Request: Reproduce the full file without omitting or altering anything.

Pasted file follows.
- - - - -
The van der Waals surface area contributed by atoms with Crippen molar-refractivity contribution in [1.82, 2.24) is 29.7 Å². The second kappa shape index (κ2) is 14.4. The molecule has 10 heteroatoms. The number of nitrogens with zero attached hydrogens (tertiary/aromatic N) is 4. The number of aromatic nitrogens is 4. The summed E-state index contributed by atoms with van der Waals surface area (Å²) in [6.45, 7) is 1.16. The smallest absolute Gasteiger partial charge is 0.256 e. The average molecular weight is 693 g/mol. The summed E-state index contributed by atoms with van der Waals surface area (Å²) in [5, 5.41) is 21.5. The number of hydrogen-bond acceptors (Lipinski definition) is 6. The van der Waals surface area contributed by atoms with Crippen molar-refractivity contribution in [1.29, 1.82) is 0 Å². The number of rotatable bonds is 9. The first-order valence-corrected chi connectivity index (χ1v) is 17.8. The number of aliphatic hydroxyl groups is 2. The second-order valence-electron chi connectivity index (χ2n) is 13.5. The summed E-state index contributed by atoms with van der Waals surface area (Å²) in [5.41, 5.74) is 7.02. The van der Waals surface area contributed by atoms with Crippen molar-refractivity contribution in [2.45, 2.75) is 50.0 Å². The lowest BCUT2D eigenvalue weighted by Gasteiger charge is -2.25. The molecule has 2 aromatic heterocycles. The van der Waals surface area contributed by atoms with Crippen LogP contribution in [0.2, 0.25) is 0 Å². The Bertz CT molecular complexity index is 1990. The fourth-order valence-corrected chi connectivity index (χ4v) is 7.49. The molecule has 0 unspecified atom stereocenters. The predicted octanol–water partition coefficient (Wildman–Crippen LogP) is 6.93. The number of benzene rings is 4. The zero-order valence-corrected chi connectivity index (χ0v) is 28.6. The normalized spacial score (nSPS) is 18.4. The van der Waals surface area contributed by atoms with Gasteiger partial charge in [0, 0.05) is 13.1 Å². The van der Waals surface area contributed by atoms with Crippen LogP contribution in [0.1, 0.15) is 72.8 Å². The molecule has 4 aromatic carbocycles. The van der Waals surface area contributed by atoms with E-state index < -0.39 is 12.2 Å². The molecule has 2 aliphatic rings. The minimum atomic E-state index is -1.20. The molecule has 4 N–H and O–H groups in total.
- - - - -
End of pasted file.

The van der Waals surface area contributed by atoms with Crippen molar-refractivity contribution in [1.82, 2.24) is 29.7 Å². The second kappa shape index (κ2) is 14.4. The molecule has 10 heteroatoms. The number of nitrogens with zero attached hydrogens (tertiary/aromatic N) is 4. The number of aromatic nitrogens is 4. The summed E-state index contributed by atoms with van der Waals surface area (Å²) in [6.45, 7) is 1.16. The smallest absolute Gasteiger partial charge is 0.256 e. The average molecular weight is 693 g/mol. The summed E-state index contributed by atoms with van der Waals surface area (Å²) in [5, 5.41) is 21.5. The number of hydrogen-bond acceptors (Lipinski definition) is 6. The van der Waals surface area contributed by atoms with Crippen molar-refractivity contribution in [1.29, 1.82) is 0 Å². The number of rotatable bonds is 9. The first-order valence-corrected chi connectivity index (χ1v) is 17.8. The number of aliphatic hydroxyl groups is 2. The second-order valence-electron chi connectivity index (χ2n) is 13.5. The summed E-state index contributed by atoms with van der Waals surface area (Å²) in [5.41, 5.74) is 7.02. The van der Waals surface area contributed by atoms with Crippen molar-refractivity contribution in [2.45, 2.75) is 50.0 Å². The lowest BCUT2D eigenvalue weighted by Gasteiger charge is -2.25. The molecule has 2 aromatic heterocycles. The van der Waals surface area contributed by atoms with Crippen LogP contribution in [0.2, 0.25) is 0 Å². The Bertz CT molecular complexity index is 1990. The fourth-order valence-corrected chi connectivity index (χ4v) is 7.49. The molecule has 0 unspecified atom stereocenters. The predicted octanol–water partition coefficient (Wildman–Crippen LogP) is 6.93. The number of benzene rings is 4. The zero-order valence-corrected chi connectivity index (χ0v) is 28.6. The normalized spacial score (nSPS) is 18.4. The van der Waals surface area contributed by atoms with Gasteiger partial charge in [0, 0.05) is 13.1 Å². The van der Waals surface area contributed by atoms with Crippen LogP contribution in [0.1, 0.15) is 72.8 Å². The molecule has 4 aromatic carbocycles. The van der Waals surface area contributed by atoms with E-state index < -0.39 is 12.2 Å². The molecule has 2 aliphatic rings. The minimum atomic E-state index is -1.20. The molecule has 4 N–H and O–H groups in total.